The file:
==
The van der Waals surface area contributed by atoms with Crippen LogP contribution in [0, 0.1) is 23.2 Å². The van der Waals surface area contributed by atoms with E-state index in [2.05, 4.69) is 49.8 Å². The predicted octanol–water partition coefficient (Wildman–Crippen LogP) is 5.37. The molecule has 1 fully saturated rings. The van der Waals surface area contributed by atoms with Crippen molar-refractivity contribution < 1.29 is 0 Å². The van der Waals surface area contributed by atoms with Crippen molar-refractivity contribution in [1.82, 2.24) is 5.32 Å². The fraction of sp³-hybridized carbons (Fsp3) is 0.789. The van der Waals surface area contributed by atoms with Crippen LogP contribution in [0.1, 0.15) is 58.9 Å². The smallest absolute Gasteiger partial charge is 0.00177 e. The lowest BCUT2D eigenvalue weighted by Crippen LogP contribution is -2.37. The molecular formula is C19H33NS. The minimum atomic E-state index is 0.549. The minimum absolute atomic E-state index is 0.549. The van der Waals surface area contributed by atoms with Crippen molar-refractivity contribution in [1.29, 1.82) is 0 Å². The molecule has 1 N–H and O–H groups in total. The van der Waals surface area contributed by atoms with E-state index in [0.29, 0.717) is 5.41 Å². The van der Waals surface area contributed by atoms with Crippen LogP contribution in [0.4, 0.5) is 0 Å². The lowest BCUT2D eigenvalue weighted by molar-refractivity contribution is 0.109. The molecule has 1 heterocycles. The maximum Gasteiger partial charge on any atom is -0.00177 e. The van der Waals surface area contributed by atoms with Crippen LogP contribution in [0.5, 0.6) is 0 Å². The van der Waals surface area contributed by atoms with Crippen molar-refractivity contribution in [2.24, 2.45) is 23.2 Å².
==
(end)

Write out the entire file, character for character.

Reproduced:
The van der Waals surface area contributed by atoms with Crippen LogP contribution in [0, 0.1) is 23.2 Å². The van der Waals surface area contributed by atoms with E-state index in [2.05, 4.69) is 49.8 Å². The predicted octanol–water partition coefficient (Wildman–Crippen LogP) is 5.37. The molecule has 1 fully saturated rings. The van der Waals surface area contributed by atoms with Crippen molar-refractivity contribution < 1.29 is 0 Å². The van der Waals surface area contributed by atoms with Crippen molar-refractivity contribution in [1.82, 2.24) is 5.32 Å². The fraction of sp³-hybridized carbons (Fsp3) is 0.789. The van der Waals surface area contributed by atoms with Crippen LogP contribution in [0.1, 0.15) is 58.9 Å². The smallest absolute Gasteiger partial charge is 0.00177 e. The lowest BCUT2D eigenvalue weighted by Crippen LogP contribution is -2.37. The molecular formula is C19H33NS. The minimum atomic E-state index is 0.549. The minimum absolute atomic E-state index is 0.549. The van der Waals surface area contributed by atoms with Crippen molar-refractivity contribution in [1.29, 1.82) is 0 Å². The molecule has 1 N–H and O–H groups in total. The van der Waals surface area contributed by atoms with E-state index in [0.29, 0.717) is 5.41 Å². The van der Waals surface area contributed by atoms with Crippen LogP contribution in [0.4, 0.5) is 0 Å². The lowest BCUT2D eigenvalue weighted by molar-refractivity contribution is 0.109. The molecule has 1 heterocycles. The maximum Gasteiger partial charge on any atom is -0.00177 e. The van der Waals surface area contributed by atoms with Crippen LogP contribution in [0.5, 0.6) is 0 Å². The van der Waals surface area contributed by atoms with Crippen molar-refractivity contribution in [2.24, 2.45) is 23.2 Å².